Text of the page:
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Actually I'm not running anything directly on those actors. My script runs on those only because it purposely runs on all NPC of their race, no exceptions [it's attached to the MGEF of a SPEL attached to the race of their base NPC]. And no, they are not properties in my script, they are untouched vanilla references.

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4 hours ago, dAb said:

And no, they are not properties in my script, they are untouched vanilla references.

But you run stuff on them, so you likely save the actor on which a script instance runs at least in a variable once the effect starts running, so you don't have to re-evaluate the actor ref each time the script needs to run stuff on it. Or is your script entirely event based and you get the actor ref always from akCaster/akTarget that are passed in by the respective event ?

See, that could be the problem. Magic effectts are forcibly deleted by the engine as soon as they stop running. If whatever is responsible for an event to fire on your script is happening while a magic effect is still active, your magic effect script will receive that event no matter what - but it may fire after the effect has expired, and if that happens, anything passed in by that event is likely invalid.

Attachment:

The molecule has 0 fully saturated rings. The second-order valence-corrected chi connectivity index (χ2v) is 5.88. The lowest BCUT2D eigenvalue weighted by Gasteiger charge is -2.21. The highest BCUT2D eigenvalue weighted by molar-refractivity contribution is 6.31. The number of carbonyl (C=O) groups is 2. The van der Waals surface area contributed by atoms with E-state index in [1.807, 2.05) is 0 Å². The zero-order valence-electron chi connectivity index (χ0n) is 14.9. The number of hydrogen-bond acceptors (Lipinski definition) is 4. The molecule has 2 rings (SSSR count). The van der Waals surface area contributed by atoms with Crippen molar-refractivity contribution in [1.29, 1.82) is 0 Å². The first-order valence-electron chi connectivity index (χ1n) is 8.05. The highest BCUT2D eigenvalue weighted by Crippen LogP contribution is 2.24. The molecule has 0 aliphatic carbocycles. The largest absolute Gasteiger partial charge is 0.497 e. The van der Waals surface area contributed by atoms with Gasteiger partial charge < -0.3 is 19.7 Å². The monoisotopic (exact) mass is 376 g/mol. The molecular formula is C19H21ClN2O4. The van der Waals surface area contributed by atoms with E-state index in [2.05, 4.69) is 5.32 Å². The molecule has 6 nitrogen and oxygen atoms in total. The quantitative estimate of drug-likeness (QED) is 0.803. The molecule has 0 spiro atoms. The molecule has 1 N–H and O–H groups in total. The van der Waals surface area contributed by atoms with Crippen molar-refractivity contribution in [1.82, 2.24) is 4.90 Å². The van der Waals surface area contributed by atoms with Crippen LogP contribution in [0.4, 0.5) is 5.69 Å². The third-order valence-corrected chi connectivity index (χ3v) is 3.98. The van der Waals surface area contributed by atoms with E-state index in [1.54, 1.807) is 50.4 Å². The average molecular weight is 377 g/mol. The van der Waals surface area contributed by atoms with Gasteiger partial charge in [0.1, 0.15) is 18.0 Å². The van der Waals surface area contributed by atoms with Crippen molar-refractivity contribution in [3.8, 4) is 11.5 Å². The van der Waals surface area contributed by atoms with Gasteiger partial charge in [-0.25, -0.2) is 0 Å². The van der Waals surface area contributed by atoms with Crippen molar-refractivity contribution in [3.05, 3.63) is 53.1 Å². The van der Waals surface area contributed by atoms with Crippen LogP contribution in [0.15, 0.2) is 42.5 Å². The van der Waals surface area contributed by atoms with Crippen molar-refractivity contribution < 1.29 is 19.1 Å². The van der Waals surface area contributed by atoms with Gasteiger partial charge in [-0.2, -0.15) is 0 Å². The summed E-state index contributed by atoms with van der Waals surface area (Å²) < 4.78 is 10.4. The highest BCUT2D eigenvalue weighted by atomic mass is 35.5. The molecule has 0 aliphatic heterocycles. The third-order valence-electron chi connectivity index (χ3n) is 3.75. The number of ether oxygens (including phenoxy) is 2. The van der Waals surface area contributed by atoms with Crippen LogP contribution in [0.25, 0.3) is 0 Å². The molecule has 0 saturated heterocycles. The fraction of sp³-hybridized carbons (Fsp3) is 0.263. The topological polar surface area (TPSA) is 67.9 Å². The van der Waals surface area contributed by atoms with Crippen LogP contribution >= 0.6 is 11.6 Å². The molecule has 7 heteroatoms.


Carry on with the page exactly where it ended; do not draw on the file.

If you store the actor in a variable or property once the effect starts running and use that instead of what an event is passing in, you'll always have a valid actor ref to operate on, and things may still be working if the script continues running after the effect has expired.

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3 hours ago, Sclerocephalus said:

If you store the actor in a variable or property once the effect starts running and use that instead of what an event is passing in, you'll always have a valid actor ref to operate on, and things may still be working if the script continues running after the effect has expired.